Fan Fare

Entertainment behind the scenes

The X Factor or “The Fix Factor”?


cowell1X Factor judge Simon Cowell faced accusations of rigging the result of last night’s X Factor vote as the tabloid newspapers, so often the champions of the hugely popular show, began to turn on the man they like to call “Mr. Nasty”.

Twin act John and Edward Grimes (aka Jedward) survived a popular vote while singer Lucie Jones was shown the door. The two acts ended up at the bottom of the heap in a phone vote, and it was up to the judges to decide which one to throw out. But if the judges are split 2-2, the results of the public vote come back into play. Cowell had the deciding vote with the panel split 2-1 in Lucie’s favour, and he decided for the twins.

The Daily Mirror’s headline (because the X Factor has long been headline news in Britain) was “Farce Factor” while rival The Sun wrote: “‘Ward a Load of Cobblers“. Quoting fans, the latter newspaper added: “Cowell’s gone too far … show is ruined.”

Readers may reasonably ask if any of this matters. Well, it may matter to Cowell, who has become one of pop music’s most successful managers through his appearances on X Factor and similar singing competitions here and in the United States. It may also mean something to ITV, the channel which airs the show in the UK. With peak audiences approaching 15 million, its advertising revenue from the biggest show on British TV must be healthy to say the least.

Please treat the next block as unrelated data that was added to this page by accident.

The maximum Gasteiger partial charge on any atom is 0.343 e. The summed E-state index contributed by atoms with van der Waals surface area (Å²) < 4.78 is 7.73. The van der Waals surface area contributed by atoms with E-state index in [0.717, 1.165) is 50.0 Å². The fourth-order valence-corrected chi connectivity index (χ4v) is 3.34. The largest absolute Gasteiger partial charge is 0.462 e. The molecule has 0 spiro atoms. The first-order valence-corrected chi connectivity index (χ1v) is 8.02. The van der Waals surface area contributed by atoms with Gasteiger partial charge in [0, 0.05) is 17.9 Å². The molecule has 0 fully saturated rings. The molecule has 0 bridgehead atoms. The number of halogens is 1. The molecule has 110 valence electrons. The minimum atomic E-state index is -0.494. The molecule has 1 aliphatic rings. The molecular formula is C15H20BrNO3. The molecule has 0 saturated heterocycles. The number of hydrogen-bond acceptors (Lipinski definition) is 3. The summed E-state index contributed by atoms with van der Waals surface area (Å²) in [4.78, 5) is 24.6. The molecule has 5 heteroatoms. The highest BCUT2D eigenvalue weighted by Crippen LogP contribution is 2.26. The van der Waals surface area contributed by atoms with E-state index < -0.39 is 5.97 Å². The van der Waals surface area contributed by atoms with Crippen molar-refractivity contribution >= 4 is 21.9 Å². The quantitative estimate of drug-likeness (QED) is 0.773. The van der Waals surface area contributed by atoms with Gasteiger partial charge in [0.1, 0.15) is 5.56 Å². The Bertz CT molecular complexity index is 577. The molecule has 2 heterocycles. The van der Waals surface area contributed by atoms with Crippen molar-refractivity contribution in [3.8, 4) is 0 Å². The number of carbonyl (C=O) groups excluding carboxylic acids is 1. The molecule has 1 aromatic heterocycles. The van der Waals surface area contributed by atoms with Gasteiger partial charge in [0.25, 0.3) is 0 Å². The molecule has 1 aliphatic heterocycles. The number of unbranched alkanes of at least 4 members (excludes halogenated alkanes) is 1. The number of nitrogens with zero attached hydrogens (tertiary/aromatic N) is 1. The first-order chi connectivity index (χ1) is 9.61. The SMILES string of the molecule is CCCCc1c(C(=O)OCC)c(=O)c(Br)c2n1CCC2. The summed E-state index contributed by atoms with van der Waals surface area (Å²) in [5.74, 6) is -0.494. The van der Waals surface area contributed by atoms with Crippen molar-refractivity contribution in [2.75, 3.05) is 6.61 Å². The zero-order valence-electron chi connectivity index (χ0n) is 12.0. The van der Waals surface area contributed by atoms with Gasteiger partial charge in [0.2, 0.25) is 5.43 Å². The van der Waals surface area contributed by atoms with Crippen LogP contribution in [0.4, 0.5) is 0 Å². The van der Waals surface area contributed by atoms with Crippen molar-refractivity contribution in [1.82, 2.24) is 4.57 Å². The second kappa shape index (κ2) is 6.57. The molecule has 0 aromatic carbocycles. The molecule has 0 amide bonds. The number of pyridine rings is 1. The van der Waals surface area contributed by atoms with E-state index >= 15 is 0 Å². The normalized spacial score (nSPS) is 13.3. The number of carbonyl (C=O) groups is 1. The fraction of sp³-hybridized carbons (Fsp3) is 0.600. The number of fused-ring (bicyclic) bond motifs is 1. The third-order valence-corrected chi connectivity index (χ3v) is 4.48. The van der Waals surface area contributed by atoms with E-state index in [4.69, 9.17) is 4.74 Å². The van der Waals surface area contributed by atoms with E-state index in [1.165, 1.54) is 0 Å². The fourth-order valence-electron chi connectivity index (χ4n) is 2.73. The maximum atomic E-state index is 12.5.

from India Insight:

Is ‘Slumdog Millionaire’ poverty porn?

"As the film revels in the violence, degradation and horror, it invites you, the Westerner, to enjoy it, too...Slumdog Millionaire is poverty porn," wrote London Times' columnist Alice Miles.

The phrase "poverty porn" spread across the Indian media as commentators nodded in agreement or shook their heads even before the film premiered in its native Mumbai and India could (legally) watch it.

from India Masala:

How “Slumdog Millionaire” got its name

If you are wondering why "Slumdog" and why not "Slumboy", there's a story behind how Danny Boyle's Golden Globe-winning film got its unusual name.

Turns out screenwriter Simon Beaufoy was wandering around the slums of Mumbai researching the film, when he saw cats and dogs apparently asleep in the alleys.